4.  Silver Bullet (1985).  A series of deaths in Tarker’s Mill promps a town to band together to flush out the killer.  A fog shrouded forest, men splitting up, and one by one the men don’t make it out of the woods.  The town becomes paranoid of the night, canceling Independence Day festivities.  Enter cool uncle Gary Busey, who gets his wheelchair bound nephew Marty, played by a young Corey Haim (Lost Boys), a rocket and surreptiously fire it off despite all the adult fear.  An old covered bridge, a sheriff played by Terry O’Quinn (John Locke in Lost), a preacher played by Everett McGill (Twin Peaks), and a lot of creepiness.  The killer isn’t human.  Hey, sheriff, don’t go snooping around in there.  And a bat named Peacemaker.  Probably the quietest creepy thriller in the Stephen King adaptation arsenal, that quiet makes the gotchas all the better.   A perfect autumn night movie, not too much gore or irrelevant gross-outs, but the surprises are guaranteed to make you jump.  Megan Follows (Anne of Green Gables) plays Marty’s older sister, who sells a good portion of the fear through her powerful expressions.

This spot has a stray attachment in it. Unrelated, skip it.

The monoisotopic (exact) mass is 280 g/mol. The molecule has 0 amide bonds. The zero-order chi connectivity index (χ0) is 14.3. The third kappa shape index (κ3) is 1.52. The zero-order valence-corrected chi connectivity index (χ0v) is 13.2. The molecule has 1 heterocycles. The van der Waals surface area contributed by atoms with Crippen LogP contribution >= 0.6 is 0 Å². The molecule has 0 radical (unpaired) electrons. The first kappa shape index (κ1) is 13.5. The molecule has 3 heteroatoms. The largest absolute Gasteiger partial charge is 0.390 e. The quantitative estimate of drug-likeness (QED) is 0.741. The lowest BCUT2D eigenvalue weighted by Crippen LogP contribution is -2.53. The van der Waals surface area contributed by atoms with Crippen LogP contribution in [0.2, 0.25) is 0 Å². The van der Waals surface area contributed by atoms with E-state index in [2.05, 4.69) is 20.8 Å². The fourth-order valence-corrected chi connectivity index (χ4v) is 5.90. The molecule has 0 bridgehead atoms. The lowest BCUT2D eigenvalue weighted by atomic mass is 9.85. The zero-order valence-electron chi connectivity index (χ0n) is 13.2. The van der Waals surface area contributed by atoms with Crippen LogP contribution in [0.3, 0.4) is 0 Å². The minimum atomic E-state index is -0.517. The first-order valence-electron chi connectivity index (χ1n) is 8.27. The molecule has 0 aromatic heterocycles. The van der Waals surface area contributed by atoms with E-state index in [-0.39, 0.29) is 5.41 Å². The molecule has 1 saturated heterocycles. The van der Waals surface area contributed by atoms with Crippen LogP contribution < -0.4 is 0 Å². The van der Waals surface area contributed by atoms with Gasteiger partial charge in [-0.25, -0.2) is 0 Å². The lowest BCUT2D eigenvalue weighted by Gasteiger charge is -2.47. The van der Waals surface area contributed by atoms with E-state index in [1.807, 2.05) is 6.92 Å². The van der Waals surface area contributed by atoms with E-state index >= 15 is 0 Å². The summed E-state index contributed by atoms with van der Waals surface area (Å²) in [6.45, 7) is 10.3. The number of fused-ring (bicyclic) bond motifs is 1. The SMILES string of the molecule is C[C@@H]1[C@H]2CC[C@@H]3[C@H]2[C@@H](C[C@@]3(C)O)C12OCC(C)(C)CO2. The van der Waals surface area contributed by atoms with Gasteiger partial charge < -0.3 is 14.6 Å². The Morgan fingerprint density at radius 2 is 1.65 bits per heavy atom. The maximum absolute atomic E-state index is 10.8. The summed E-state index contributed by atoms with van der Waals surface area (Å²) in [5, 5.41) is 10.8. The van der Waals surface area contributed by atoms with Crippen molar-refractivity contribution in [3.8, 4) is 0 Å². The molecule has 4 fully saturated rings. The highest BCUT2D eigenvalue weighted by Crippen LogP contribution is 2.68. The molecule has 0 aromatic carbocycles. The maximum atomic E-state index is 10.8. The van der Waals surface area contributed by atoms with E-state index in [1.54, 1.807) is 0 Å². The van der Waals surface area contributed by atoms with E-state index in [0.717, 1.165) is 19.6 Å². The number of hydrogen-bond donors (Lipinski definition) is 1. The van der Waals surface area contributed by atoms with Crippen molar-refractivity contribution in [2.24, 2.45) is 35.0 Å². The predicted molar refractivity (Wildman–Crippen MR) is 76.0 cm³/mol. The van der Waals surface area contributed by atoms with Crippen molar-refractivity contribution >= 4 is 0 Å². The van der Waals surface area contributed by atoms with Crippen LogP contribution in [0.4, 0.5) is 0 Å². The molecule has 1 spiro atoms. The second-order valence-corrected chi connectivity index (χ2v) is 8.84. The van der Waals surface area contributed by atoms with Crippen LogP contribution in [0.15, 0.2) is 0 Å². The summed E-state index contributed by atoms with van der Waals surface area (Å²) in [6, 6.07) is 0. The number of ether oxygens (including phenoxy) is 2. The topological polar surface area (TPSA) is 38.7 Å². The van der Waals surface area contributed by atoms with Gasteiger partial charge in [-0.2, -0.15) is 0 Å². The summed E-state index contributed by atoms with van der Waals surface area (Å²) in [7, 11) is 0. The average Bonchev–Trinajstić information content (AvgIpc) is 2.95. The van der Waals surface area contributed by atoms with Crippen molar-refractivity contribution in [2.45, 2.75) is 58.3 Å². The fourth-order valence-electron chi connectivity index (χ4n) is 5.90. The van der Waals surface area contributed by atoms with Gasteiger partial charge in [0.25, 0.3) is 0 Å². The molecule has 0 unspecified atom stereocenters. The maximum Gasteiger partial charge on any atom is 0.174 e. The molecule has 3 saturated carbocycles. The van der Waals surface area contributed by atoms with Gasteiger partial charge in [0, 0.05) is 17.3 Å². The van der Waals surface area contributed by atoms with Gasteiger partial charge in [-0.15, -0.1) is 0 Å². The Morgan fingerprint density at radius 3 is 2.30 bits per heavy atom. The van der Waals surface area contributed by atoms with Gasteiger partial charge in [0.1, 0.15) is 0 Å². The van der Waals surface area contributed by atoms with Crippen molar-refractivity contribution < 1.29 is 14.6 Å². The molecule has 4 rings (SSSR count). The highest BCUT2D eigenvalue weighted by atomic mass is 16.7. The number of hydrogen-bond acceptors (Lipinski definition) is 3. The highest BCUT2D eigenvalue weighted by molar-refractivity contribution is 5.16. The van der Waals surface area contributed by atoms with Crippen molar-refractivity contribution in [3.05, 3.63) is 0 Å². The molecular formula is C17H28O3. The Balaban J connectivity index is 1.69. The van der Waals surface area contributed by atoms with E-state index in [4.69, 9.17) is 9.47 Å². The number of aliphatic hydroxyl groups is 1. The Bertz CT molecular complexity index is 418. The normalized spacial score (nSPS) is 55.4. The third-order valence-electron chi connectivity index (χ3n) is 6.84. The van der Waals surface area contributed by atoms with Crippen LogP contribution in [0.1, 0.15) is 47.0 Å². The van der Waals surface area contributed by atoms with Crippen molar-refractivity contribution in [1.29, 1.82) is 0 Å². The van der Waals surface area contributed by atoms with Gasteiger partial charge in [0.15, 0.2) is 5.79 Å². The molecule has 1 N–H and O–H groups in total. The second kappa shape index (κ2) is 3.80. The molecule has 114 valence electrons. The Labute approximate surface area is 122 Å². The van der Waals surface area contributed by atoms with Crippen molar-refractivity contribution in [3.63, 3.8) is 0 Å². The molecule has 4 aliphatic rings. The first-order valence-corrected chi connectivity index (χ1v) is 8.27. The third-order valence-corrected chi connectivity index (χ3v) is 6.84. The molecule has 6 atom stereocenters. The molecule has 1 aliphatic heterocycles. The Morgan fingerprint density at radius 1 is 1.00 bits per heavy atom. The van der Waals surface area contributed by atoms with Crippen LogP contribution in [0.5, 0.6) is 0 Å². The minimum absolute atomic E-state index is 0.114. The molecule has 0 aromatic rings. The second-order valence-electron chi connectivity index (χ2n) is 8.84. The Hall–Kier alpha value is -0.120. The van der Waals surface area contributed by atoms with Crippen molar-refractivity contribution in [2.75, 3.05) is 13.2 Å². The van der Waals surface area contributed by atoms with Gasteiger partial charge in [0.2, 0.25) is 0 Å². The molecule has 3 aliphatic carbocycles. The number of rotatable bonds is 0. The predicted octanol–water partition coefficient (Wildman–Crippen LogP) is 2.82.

3.  The Fog (1980).  I was 10 years old when I saw this at the drive-in theater.  It was a double feature with Phantasm and my brother and sister smuggled me in.  I got no sleep that night.  At the time both movies were blurred together, and I don’t know which movies the nightmares came from.  Years later I realized Phantasm was just another cheesy slasher flick, but I have re-watched John Carpenter’s original The Fog too many times to count.  This is my favorite ghost story movie.  One hundred years ago, Antonio Bay’s founders weren’t quite as honorable as the townsfolk see them today at the town’s centennial celebration.  It’s setting makes this an old sea tale of sorts.  Sultry-voiced Adrienne Barbeau (yes, I like sultry brunettes in my scary flicks) plays Stevie Wayne, who works in the lighthouse as a radio jockey, also warning boats about this strange fog… inching closer to the bay.  Hal Holbrook is the preacher who is slowly losing it as he realizes the truth of the town’s past.  Jamie Lee Curtis is a drifter who stumbles into the wrong town on the wrong night.  And there are a lot of ghosts that, despite looking like giant ticked-off Jawas, deliver sufficient creepiness.  Check this out for some great atmosphere.